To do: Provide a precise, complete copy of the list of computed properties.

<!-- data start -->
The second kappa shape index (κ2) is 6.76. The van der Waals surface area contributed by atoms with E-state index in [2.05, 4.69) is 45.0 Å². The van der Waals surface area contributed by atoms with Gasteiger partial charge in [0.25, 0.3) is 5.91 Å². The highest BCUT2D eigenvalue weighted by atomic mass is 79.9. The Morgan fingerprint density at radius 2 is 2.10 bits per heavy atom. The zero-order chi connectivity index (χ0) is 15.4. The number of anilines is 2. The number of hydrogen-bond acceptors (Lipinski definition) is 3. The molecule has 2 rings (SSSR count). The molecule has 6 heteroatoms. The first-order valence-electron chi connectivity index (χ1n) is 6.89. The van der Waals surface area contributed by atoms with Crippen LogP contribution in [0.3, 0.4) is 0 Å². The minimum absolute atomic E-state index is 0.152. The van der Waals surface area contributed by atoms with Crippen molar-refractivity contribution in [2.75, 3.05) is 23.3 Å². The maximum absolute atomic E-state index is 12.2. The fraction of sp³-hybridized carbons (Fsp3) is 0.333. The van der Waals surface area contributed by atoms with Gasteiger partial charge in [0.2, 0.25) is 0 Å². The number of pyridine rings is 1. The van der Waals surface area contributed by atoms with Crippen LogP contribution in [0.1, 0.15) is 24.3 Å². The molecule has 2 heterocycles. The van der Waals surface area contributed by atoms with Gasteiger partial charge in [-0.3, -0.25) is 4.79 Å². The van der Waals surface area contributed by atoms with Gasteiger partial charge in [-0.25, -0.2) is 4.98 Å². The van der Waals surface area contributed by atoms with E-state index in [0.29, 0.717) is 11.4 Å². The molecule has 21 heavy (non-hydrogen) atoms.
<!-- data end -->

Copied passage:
The second kappa shape index (κ2) is 6.76. The van der Waals surface area contributed by atoms with E-state index in [2.05, 4.69) is 45.0 Å². The van der Waals surface area contributed by atoms with Gasteiger partial charge in [0.25, 0.3) is 5.91 Å². The highest BCUT2D eigenvalue weighted by atomic mass is 79.9. The Morgan fingerprint density at radius 2 is 2.10 bits per heavy atom. The zero-order chi connectivity index (χ0) is 15.4. The number of anilines is 2. The number of hydrogen-bond acceptors (Lipinski definition) is 3. The molecule has 2 rings (SSSR count). The molecule has 6 heteroatoms. The first-order valence-electron chi connectivity index (χ1n) is 6.89. The van der Waals surface area contributed by atoms with Crippen LogP contribution in [0.3, 0.4) is 0 Å². The minimum absolute atomic E-state index is 0.152. The van der Waals surface area contributed by atoms with Crippen molar-refractivity contribution in [2.75, 3.05) is 23.3 Å². The maximum absolute atomic E-state index is 12.2. The fraction of sp³-hybridized carbons (Fsp3) is 0.333. The van der Waals surface area contributed by atoms with Gasteiger partial charge in [0.2, 0.25) is 0 Å². The number of pyridine rings is 1. The van der Waals surface area contributed by atoms with Crippen LogP contribution in [0.1, 0.15) is 24.3 Å². The molecule has 2 heterocycles. The van der Waals surface area contributed by atoms with Gasteiger partial charge in [-0.3, -0.25) is 4.79 Å². The van der Waals surface area contributed by atoms with Gasteiger partial charge in [-0.25, -0.2) is 4.98 Å². The van der Waals surface area contributed by atoms with E-state index in [0.29, 0.717) is 11.4 Å². The molecule has 21 heavy (non-hydrogen) atoms.